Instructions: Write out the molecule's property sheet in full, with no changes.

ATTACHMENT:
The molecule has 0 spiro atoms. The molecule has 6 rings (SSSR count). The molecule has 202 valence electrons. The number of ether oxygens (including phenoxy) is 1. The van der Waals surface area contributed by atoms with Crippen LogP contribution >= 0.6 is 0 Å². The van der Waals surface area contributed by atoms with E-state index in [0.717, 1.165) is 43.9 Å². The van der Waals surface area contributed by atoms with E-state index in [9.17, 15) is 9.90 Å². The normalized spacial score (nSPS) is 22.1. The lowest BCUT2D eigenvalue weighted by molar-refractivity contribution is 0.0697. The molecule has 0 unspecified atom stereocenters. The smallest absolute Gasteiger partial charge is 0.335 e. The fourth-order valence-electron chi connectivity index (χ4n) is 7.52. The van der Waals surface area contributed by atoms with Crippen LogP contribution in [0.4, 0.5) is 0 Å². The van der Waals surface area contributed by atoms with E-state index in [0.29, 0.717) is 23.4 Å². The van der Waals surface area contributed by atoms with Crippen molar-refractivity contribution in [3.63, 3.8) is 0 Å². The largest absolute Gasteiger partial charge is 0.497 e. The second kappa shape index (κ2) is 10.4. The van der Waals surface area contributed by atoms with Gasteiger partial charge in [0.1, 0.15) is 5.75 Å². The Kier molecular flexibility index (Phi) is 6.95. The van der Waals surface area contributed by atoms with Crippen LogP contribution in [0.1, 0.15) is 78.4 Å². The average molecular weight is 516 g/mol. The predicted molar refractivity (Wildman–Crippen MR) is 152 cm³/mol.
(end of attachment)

The molecule has 0 spiro atoms. The molecule has 6 rings (SSSR count). The molecule has 202 valence electrons. The number of ether oxygens (including phenoxy) is 1. The van der Waals surface area contributed by atoms with Crippen LogP contribution >= 0.6 is 0 Å². The van der Waals surface area contributed by atoms with E-state index in [0.717, 1.165) is 43.9 Å². The van der Waals surface area contributed by atoms with E-state index in [9.17, 15) is 9.90 Å². The normalized spacial score (nSPS) is 22.1. The lowest BCUT2D eigenvalue weighted by molar-refractivity contribution is 0.0697. The molecule has 0 unspecified atom stereocenters. The smallest absolute Gasteiger partial charge is 0.335 e. The fourth-order valence-electron chi connectivity index (χ4n) is 7.52. The van der Waals surface area contributed by atoms with Crippen LogP contribution in [0.4, 0.5) is 0 Å². The van der Waals surface area contributed by atoms with E-state index in [0.29, 0.717) is 23.4 Å². The van der Waals surface area contributed by atoms with Crippen molar-refractivity contribution in [3.63, 3.8) is 0 Å². The largest absolute Gasteiger partial charge is 0.497 e. The second kappa shape index (κ2) is 10.4. The van der Waals surface area contributed by atoms with Gasteiger partial charge in [0.1, 0.15) is 5.75 Å². The Kier molecular flexibility index (Phi) is 6.95. The van der Waals surface area contributed by atoms with Crippen LogP contribution in [0.1, 0.15) is 78.4 Å². The average molecular weight is 516 g/mol. The predicted molar refractivity (Wildman–Crippen MR) is 152 cm³/mol.